One of Gabriel’s big revelations was that the genetics did not support a link between asthma and allergy. Instead, a different set of gene variants was associated with high IgE levels (used as a marker for allergy). That, says Bill, might be why 20 years of looking at possible allergic mechanisms for asthma have not proved fruitful: “If you look at an asthma clinic, perhaps 80 to 90 per cent of children will test positive for allergies but outside clinics there are more asthmatics who don’t have allergies and lots of people with allergy who don’t have asthma. In the developing world, the association between asthma and allergy is just not there. It could be that something about severe asthma seems to predispose to allergy, so it’s the asthma driving the allergy rather than the other way around.”

But there are limits to this approach: genome-wide association studies only pick up variants that affect at least 5 per cent of the population. In addition, the top three variants already uncovered affect roughly a third of total asthma cases. That leaves the genetics involved in two-thirds of asthma patients unexplained. So, are there rarer genetic mutations that explain the familial clustering of severe asthma? The grant will help to answer this, by funding the sequencing of the whole genomes of people in families afflicted by severe childhood-onset asthma. They also plan to investigate the role of epigenetics – whether the environment in which one generation is raised alters the genetic picture in subsequent generations.

Perhaps most excitingly, the Gabriel study led scientists to a critical hub of asthma-related activity: many of the implicated genes exert influence in the lining of the airways. “The contribution of genes and environment to the causes of asthma is about 50:50, but all the genetic and epidemiological findings [3] were directing us to the same place: the lining of the lungs,” says Bill.

“So we decided to look at the airway microbiome [the bacteria that live there], and we found quite striking differences between the airways of healthy people and the airways of children and adults with asthma. The airways of those with asthma contained known respiratory pathogens. But we also found higher levels of healthy bacteria in controls. When the paper [4] came out, people wondered if it was true, because medical textbooks say the lungs are sterile.”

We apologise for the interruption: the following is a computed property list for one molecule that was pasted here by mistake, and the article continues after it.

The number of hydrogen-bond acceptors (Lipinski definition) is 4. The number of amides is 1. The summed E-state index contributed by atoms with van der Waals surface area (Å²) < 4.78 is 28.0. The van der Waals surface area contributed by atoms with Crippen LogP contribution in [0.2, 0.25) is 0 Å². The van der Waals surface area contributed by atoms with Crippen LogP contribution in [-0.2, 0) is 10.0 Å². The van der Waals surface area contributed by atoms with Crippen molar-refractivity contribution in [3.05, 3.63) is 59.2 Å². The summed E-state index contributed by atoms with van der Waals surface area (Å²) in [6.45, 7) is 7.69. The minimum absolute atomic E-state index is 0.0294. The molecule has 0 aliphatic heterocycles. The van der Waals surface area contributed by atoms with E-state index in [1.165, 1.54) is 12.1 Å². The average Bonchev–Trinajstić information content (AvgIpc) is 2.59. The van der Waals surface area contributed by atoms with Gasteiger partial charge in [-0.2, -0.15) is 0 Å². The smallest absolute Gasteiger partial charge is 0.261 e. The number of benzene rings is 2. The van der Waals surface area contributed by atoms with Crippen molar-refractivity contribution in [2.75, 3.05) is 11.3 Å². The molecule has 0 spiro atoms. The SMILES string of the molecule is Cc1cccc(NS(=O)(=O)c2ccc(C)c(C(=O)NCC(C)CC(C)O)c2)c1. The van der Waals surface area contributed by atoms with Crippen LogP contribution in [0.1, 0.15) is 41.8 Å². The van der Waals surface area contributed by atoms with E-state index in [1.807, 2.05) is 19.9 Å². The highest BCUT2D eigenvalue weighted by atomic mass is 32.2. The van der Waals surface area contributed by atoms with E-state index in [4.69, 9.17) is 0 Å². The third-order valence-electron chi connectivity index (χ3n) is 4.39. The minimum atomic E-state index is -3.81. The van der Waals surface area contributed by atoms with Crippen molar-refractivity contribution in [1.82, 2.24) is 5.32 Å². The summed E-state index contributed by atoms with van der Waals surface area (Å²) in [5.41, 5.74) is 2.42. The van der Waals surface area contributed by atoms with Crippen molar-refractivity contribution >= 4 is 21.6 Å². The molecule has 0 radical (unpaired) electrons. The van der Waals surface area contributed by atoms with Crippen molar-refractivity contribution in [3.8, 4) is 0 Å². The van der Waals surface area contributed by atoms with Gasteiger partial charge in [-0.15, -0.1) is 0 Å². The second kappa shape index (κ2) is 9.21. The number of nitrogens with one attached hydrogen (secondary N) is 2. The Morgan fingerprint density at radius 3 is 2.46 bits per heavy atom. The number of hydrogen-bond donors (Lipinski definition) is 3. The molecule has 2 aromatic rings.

Separate studies have shown that mice raised in sterile environments develop inflamed airways – which can be soothed by administering ‘good’ bacteria. But that doesn’t mean that therapies are around the corner: while faecal transplants of beneficial microbes have been shown to help with inflammatory bowel disease (IBD), tinkering with the airways is more likely to be perceived as a risky thing to do. Bill, who trained in medicine in Australia, believes it won’t be long before someone tries to stick ‘good’ bacteria down asthmatic lungs.

Miriam, whose first degree fortuitously happens to be in microbiology, seems quietly horrified at the prospect: “With faecal transplants of bacteria in IBD, things are constantly being excreted, so you can alter the regime if it’s not right. But it’s different going into the lungs – you can’t wipe out bacteria and stick microbes down there. We’d need to find out how the body will respond.”

Complementary pair

Most of the interview runs along these lines: Bill, the more loquacious of the two, giving me the broad-brush picture, and Miriam chipping in to sharpen up the details. You can see how they work so well together. Even their personas balance: Bill, with a salt-and-pepper beard, has a somewhat chaotic air about him, becoming slightly flustered when I accept his offer of a hot drink (he is flummoxed by the disappearance of the instant coffee). Tea-drinker Miriam cuts a quieter, more composed figure, elegantly dressed and accessorised.

“For quite a while, people presumed I was Bill’s secretary,” sighs Miriam, who spent a year after graduating as an administrator in the Society for General Microbiology, before realising she really wanted to be back at the lab bench. “Someone else thought I was one of his daughters! But we’re on the same wavelength. We’ve been through a lot together over the years because being a scientist is tough. It’s not easy having your papers rejected. But we work really well together: Bill is big picture and I’m very fine detail. Bill’s a clinician who understands disease in depth and knows about statistics, and I’m a classical scientist who thinks about how to achieve our research goals.”

Miriam is also alive to unfounded suspicions that she’s the junior partner: “When I went up for my chair [she was made professor in 2008], a senior referee commented that it should not be assumed that all our research is driven by Bill. We bounce ideas off each other all the time; it’s a true partnership. We sometimes disagree but we don’t hold grudges.” If the NHLI were to offer them separate offices, they’d turn it down, says Bill. “We might have gone for it a few years ago but not now.”

Miriam recalls walking to the Tube after the Wellcome Trust grant interview: “I turned to Bill and said, ‘What do we do if we don’t get it?’ I’ve been in this field for 22 years and I don’t want to do anything else. It sounds a cliché to say it’s what you live for – but everyone wants to do something that’s fulfilling, that makes a difference. We might not see a cure for asthma in our lifetime but I like to think we’ve helped to progress the field in the last 20 years. And I think a lot’s going to change in the next 20 too.”

This feature also appears in issue 70 of ‘Wellcome News’.

References

1. Moffatt MF et al. Genetic variants regulating ORMDL3 expression contribute to the risk of childhood asthma. Nature 2007;448(7152):470-3.
2. Moffatt MF et al. A large-scale, consortium-based genomewide association study of asthma. N Engl J Med 2010;363(13):1211-21.
3. Ege MJ et al. Exposure to environmental microorganisms and childhood asthma. N Engl J Med 2011;364(8):701-9.
4. Hilty M et al. Disordered microbial communities in asthmatic airways. PLoS ONE 2010;5(1):e8578.